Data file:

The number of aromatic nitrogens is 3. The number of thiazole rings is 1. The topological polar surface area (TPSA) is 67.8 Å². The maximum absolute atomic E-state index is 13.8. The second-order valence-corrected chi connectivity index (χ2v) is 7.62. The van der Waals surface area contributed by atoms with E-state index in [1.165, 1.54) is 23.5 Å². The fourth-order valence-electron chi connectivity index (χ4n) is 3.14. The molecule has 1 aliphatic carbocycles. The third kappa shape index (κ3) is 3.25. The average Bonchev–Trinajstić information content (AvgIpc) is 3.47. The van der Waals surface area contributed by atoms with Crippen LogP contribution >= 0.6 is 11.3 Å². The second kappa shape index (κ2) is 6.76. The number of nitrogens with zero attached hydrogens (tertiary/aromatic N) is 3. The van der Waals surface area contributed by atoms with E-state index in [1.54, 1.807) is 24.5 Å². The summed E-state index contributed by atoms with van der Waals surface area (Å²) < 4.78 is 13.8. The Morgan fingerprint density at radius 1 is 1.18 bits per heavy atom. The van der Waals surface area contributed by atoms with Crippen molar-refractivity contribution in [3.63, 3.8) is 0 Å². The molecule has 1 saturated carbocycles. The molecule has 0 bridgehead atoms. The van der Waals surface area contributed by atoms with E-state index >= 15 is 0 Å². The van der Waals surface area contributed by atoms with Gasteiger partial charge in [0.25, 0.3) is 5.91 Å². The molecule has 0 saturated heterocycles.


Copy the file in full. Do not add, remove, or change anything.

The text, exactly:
The number of aromatic nitrogens is 3. The number of thiazole rings is 1. The topological polar surface area (TPSA) is 67.8 Å². The maximum absolute atomic E-state index is 13.8. The second-order valence-corrected chi connectivity index (χ2v) is 7.62. The van der Waals surface area contributed by atoms with E-state index in [1.165, 1.54) is 23.5 Å². The fourth-order valence-electron chi connectivity index (χ4n) is 3.14. The molecule has 1 aliphatic carbocycles. The third kappa shape index (κ3) is 3.25. The average Bonchev–Trinajstić information content (AvgIpc) is 3.47. The van der Waals surface area contributed by atoms with Crippen LogP contribution >= 0.6 is 11.3 Å². The second kappa shape index (κ2) is 6.76. The number of nitrogens with zero attached hydrogens (tertiary/aromatic N) is 3. The van der Waals surface area contributed by atoms with E-state index in [1.54, 1.807) is 24.5 Å². The summed E-state index contributed by atoms with van der Waals surface area (Å²) < 4.78 is 13.8. The Morgan fingerprint density at radius 1 is 1.18 bits per heavy atom. The van der Waals surface area contributed by atoms with Crippen molar-refractivity contribution in [3.63, 3.8) is 0 Å². The molecule has 1 saturated carbocycles. The molecule has 0 bridgehead atoms. The van der Waals surface area contributed by atoms with E-state index >= 15 is 0 Å². The van der Waals surface area contributed by atoms with Gasteiger partial charge in [0.25, 0.3) is 5.91 Å². The molecule has 0 saturated heterocycles.